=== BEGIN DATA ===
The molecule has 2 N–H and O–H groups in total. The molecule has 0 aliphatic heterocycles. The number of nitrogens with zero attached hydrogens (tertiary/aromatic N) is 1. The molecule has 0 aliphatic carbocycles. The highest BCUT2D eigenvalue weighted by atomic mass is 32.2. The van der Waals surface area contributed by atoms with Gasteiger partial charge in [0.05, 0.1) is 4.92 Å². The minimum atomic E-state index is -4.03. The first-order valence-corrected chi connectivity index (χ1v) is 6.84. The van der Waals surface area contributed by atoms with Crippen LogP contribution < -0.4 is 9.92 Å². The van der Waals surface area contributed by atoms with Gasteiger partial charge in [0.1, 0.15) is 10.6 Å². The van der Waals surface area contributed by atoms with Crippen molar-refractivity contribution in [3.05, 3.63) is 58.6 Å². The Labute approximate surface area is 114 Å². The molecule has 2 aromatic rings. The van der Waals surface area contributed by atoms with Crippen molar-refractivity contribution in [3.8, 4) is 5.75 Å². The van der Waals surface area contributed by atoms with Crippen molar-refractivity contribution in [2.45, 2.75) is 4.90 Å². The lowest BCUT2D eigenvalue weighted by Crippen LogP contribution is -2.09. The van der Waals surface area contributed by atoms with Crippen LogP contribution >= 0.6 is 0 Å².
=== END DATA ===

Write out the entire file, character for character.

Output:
The molecule has 2 N–H and O–H groups in total. The molecule has 0 aliphatic heterocycles. The number of nitrogens with zero attached hydrogens (tertiary/aromatic N) is 1. The molecule has 0 aliphatic carbocycles. The highest BCUT2D eigenvalue weighted by atomic mass is 32.2. The van der Waals surface area contributed by atoms with Gasteiger partial charge in [0.05, 0.1) is 4.92 Å². The minimum atomic E-state index is -4.03. The first-order valence-corrected chi connectivity index (χ1v) is 6.84. The van der Waals surface area contributed by atoms with Crippen LogP contribution < -0.4 is 9.92 Å². The van der Waals surface area contributed by atoms with Gasteiger partial charge in [0.1, 0.15) is 10.6 Å². The van der Waals surface area contributed by atoms with Crippen molar-refractivity contribution in [3.05, 3.63) is 58.6 Å². The Labute approximate surface area is 114 Å². The molecule has 2 aromatic rings. The van der Waals surface area contributed by atoms with Crippen molar-refractivity contribution in [3.8, 4) is 5.75 Å². The van der Waals surface area contributed by atoms with Crippen molar-refractivity contribution in [2.45, 2.75) is 4.90 Å². The lowest BCUT2D eigenvalue weighted by Crippen LogP contribution is -2.09. The van der Waals surface area contributed by atoms with Crippen LogP contribution >= 0.6 is 0 Å².